It's a big ship to turn, but officials feel they are making progress. Teen pregnancy rates are down, and an annual March of Dimes report released in November showed 11 percent of the state's babies were born prematurely, an improvement from the 12.3 percent reported two years earlier. Premature births are a risk factor for infant mortality.

It was still a grade of D, but only one point away from a C.

"It's the first time I've ever been happy about getting a D," Remley said.

One September evening, Keiana Watford and A.J. Williams arrived with their son, Ki'jon, at the Portsmouth Family Medicine office.

Rather than being ushered into an exam room, the couple sat on sofas and chairs in a lounge area with other families who also brought their babies. Family practice doctor Robert Ringler and nurse Laura Jordan started meeting with these women and their partners about a year ago in a "Centering Pregnancy" program.

The program, funded by the March of Dimes and coordinated by Eastern Virginia Medical School in Norfolk and the Portsmouth Health Department, is based on a national model that has been showing good results in improving the health of babies. The idea is to bring women out of exam rooms and into support groups.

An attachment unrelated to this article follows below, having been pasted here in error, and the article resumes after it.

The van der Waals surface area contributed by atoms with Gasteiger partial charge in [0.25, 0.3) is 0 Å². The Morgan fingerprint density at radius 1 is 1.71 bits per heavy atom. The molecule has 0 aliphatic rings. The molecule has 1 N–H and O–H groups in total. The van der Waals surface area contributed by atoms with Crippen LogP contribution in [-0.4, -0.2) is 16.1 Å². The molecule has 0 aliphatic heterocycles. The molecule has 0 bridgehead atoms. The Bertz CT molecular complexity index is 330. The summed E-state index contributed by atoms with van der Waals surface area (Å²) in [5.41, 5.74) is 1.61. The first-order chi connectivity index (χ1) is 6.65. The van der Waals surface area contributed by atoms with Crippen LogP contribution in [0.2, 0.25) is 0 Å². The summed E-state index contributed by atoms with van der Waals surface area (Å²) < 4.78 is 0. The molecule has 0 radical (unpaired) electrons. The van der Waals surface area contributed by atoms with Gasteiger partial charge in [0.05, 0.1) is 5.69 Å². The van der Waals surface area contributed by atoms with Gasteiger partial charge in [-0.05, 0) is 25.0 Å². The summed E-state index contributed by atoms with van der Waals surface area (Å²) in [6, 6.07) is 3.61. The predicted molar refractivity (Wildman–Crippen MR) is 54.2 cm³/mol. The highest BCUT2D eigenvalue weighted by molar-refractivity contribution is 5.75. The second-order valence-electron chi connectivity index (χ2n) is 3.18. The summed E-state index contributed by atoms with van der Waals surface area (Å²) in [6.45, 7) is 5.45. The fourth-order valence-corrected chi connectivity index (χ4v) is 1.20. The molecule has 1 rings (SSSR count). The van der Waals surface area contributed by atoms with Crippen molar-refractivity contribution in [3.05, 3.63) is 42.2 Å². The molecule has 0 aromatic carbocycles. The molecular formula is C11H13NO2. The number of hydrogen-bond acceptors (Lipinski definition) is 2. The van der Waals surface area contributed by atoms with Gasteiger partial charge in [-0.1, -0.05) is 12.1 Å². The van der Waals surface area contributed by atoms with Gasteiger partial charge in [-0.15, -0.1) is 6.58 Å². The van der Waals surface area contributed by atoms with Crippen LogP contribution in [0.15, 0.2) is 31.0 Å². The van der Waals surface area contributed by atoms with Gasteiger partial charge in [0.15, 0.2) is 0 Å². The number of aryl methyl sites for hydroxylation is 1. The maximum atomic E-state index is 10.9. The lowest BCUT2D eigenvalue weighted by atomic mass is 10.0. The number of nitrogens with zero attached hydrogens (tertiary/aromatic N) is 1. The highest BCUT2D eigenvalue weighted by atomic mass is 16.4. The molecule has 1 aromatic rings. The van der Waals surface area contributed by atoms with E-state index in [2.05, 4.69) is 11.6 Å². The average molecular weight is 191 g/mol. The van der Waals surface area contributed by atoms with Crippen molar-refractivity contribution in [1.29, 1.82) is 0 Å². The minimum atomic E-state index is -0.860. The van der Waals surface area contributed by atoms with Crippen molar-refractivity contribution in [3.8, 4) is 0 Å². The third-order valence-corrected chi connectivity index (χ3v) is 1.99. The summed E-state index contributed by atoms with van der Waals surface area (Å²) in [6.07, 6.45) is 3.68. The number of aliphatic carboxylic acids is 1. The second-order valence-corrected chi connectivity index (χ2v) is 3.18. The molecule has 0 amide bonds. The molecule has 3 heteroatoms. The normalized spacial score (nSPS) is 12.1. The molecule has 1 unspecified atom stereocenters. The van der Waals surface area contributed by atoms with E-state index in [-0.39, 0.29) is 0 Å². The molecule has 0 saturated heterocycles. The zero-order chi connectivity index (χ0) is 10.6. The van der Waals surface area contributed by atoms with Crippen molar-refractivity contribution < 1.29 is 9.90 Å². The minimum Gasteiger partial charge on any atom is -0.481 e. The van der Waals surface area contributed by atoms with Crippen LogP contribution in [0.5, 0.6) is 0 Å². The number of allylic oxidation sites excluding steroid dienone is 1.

When the mothers were each a few months into their pregnancies, they began meeting together with Ringler and Jordan. At first it was every four weeks, then more frequently as their due dates approached. Ringler examined them individually at the beginning of the class, then he and Jordan facilitated a group discussion that ran for two hours.

The mothers all delivered their babies this summer. Three agreed to keep meeting during their babies' first year, in the region's first "Centering Parenting" class.

The mothers are all single and in their teens or early 20s. Two brought their boyfriends with them; one brought her mother. All qualify for Medicaid.

They compared weights and birthdates of their children as they passed them around, cooing over each one and chatting about life with a newborn.

Ringler and Jordan followed a range of newborn-related topics:

Sleep schedules. How often the babies were feeding. Whether the parents were using contraception. How much they're interacting with their children.

"What's your favorite thing to do with your baby, Raven?" Ringler asked.